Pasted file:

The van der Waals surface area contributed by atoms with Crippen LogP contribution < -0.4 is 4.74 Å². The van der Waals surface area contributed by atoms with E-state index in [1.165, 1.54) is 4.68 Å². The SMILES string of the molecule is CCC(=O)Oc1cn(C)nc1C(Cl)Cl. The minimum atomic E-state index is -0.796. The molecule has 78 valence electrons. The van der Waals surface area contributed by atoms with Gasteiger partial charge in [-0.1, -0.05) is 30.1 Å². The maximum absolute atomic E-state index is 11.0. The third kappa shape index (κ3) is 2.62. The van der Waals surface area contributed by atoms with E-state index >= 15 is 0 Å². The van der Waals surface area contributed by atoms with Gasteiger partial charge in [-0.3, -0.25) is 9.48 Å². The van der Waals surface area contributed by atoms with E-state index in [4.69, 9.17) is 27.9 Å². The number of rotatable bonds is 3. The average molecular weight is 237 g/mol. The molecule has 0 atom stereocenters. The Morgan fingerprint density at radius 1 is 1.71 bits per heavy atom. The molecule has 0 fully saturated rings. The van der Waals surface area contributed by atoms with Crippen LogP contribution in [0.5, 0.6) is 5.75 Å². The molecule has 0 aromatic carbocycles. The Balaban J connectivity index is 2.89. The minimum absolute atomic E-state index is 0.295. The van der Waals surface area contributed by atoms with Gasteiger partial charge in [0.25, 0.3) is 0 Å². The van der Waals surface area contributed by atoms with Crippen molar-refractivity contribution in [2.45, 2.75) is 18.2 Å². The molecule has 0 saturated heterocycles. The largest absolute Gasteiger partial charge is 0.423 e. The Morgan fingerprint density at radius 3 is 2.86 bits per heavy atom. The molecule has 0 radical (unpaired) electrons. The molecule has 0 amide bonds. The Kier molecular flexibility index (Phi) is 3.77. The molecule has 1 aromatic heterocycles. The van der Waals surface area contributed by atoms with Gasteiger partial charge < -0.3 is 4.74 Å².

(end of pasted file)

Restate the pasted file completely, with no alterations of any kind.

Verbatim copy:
The van der Waals surface area contributed by atoms with Crippen LogP contribution < -0.4 is 4.74 Å². The van der Waals surface area contributed by atoms with E-state index in [1.165, 1.54) is 4.68 Å². The SMILES string of the molecule is CCC(=O)Oc1cn(C)nc1C(Cl)Cl. The minimum atomic E-state index is -0.796. The molecule has 78 valence electrons. The van der Waals surface area contributed by atoms with Gasteiger partial charge in [-0.1, -0.05) is 30.1 Å². The maximum absolute atomic E-state index is 11.0. The third kappa shape index (κ3) is 2.62. The van der Waals surface area contributed by atoms with E-state index >= 15 is 0 Å². The van der Waals surface area contributed by atoms with Gasteiger partial charge in [-0.3, -0.25) is 9.48 Å². The van der Waals surface area contributed by atoms with E-state index in [4.69, 9.17) is 27.9 Å². The number of rotatable bonds is 3. The average molecular weight is 237 g/mol. The molecule has 0 atom stereocenters. The Morgan fingerprint density at radius 1 is 1.71 bits per heavy atom. The molecule has 0 fully saturated rings. The van der Waals surface area contributed by atoms with Crippen LogP contribution in [0.5, 0.6) is 5.75 Å². The molecule has 0 aromatic carbocycles. The Balaban J connectivity index is 2.89. The minimum absolute atomic E-state index is 0.295. The van der Waals surface area contributed by atoms with Gasteiger partial charge in [0.25, 0.3) is 0 Å². The van der Waals surface area contributed by atoms with Crippen molar-refractivity contribution in [2.45, 2.75) is 18.2 Å². The molecule has 0 saturated heterocycles. The largest absolute Gasteiger partial charge is 0.423 e. The Morgan fingerprint density at radius 3 is 2.86 bits per heavy atom. The molecule has 0 radical (unpaired) electrons. The molecule has 0 amide bonds. The Kier molecular flexibility index (Phi) is 3.77. The molecule has 1 aromatic heterocycles. The van der Waals surface area contributed by atoms with Gasteiger partial charge < -0.3 is 4.74 Å².